The National Food Security Act (NFSA), 2013 provides food and nutritional security by ensuring access to adequate quantity of quality food at affordable prices. Thus, it strengthens Article 21 enshrined in the Constitution.
NFSA Act, 2013: Salient Features:
- Coverage: Up to 75% of rural population and 50% of urban population (67% of total population)
- Priority households: 5 kg/person/month
- Antyodaya households: 35 kg/household/month
- Subsidized prices of Rs. 3/2/1 per kg for rice, wheat and coarse grains.
- Nutritional Support: Meals for Pregnant women and lactating mothers (PWLM) and children (6 months-14 years).
- Maternity Benefit of Rs 6000 for PMLM.
- Women Empowerment : Eldest woman (18 years and above) considered as head of household for issuing ration cards.
- Grievance redressal at the District and State levels.
- Accountability through social audits and Vigilance Committees.
- Food Security Allowance in case of non-supply of food.
Role of NFSA in eliminating hunger and Malnutrition
- Improved Coverage (67%) in comparison to TPDS. Out of maximum coverage of 81.34 crores, 80 crore people covered so far.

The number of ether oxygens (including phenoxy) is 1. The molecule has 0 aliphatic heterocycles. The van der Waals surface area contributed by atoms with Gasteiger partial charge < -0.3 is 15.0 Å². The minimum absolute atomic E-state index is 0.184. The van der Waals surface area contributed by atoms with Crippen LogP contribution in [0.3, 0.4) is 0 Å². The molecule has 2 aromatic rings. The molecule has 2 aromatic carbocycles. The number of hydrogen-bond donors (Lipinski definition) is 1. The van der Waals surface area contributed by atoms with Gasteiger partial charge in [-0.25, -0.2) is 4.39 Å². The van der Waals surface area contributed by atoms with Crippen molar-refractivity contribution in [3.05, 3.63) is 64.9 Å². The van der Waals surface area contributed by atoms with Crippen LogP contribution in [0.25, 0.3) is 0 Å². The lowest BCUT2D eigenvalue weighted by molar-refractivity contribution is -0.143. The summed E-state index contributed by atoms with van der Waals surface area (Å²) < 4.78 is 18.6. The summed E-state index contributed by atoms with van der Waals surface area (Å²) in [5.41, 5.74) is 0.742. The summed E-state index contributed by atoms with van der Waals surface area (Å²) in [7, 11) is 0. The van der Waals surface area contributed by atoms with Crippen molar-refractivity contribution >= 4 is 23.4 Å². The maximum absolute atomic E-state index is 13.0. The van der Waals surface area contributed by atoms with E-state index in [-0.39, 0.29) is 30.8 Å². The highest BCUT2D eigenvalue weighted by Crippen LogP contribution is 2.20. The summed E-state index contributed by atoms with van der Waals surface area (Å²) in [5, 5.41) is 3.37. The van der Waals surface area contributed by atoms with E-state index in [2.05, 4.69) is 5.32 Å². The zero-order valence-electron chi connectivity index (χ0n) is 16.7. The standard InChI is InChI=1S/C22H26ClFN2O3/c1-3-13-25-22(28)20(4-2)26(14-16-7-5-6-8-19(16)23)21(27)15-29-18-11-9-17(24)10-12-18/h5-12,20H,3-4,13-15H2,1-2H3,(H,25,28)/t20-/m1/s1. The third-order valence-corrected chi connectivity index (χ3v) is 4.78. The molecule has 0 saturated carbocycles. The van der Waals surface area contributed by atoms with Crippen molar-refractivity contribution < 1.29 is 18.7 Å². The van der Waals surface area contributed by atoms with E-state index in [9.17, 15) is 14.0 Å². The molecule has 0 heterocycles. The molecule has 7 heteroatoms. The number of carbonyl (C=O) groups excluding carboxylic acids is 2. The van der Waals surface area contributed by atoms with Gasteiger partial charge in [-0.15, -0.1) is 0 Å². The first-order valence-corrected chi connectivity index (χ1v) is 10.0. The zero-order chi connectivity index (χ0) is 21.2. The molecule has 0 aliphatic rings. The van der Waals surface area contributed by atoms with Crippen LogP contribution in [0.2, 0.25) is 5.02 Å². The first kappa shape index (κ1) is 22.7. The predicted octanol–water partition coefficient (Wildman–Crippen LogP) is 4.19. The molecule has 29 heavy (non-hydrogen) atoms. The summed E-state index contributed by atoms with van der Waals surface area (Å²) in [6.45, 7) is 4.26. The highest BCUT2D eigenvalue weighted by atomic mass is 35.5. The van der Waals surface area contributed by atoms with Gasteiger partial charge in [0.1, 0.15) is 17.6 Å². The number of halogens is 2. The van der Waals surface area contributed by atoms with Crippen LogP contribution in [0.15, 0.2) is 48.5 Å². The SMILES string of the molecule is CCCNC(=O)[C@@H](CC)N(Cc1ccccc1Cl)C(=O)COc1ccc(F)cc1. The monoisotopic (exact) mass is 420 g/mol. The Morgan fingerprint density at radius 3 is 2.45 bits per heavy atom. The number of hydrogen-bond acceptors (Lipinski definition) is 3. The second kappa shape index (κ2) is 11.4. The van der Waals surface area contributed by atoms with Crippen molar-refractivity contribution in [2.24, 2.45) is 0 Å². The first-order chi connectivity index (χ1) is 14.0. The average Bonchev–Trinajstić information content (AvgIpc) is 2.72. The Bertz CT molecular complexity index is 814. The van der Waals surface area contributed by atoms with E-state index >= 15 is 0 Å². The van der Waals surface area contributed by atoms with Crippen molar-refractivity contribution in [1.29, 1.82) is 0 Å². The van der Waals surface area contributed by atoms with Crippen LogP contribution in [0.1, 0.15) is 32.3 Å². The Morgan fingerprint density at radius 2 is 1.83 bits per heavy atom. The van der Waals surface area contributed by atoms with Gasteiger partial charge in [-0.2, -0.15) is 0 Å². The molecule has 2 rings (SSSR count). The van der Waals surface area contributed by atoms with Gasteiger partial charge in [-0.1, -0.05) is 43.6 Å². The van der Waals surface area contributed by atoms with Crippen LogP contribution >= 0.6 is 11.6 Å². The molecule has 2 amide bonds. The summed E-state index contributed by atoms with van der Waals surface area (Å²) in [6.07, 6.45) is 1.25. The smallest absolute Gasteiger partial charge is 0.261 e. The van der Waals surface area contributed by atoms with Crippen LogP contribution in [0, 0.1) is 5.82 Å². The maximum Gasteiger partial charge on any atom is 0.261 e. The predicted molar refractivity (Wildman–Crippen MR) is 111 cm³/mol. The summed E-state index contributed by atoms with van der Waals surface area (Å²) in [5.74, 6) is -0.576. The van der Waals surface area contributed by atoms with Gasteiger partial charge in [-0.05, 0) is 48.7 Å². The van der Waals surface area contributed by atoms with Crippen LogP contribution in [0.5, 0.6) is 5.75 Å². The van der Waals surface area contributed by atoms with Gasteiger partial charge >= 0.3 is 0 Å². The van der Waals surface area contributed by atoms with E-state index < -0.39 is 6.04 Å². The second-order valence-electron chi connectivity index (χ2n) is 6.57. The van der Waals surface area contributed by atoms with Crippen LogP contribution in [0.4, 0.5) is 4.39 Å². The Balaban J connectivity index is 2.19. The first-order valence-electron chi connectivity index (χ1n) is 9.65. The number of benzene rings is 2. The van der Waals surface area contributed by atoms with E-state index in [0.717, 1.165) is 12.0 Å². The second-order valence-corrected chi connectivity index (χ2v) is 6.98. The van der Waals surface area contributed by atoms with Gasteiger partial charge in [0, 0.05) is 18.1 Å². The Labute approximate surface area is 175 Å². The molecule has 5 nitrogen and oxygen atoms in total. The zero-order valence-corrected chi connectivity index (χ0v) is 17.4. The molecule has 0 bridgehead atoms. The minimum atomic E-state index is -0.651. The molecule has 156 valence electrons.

- Undernourishment reduced from 22% to 15% in last decade (FAO’s “State of Food Security and Nutritional 2021”)
- Percentage of stunted children reduced from 38% (NFHS-4) to 35% (NFHS-5)
Paradigm Shift from welfare to rights-based approach.
- Life-cycle approach by guaranteeing access throughout the life cycle beginning from pregnancy to old age.
Addresses 3 dimensions of Food security- Availability, Accessibility and Affordability.
- However, NFSA still faces number of challenges as evident in India’s lower ranking (101) on GHI, Global Food Security Index:
The NFSA has the potential to be a game changer. However, the Government must implement recommendations of committees such as Shanta Kumar, Nandan Nilekani etc. to streamline distribution and make it more efficient.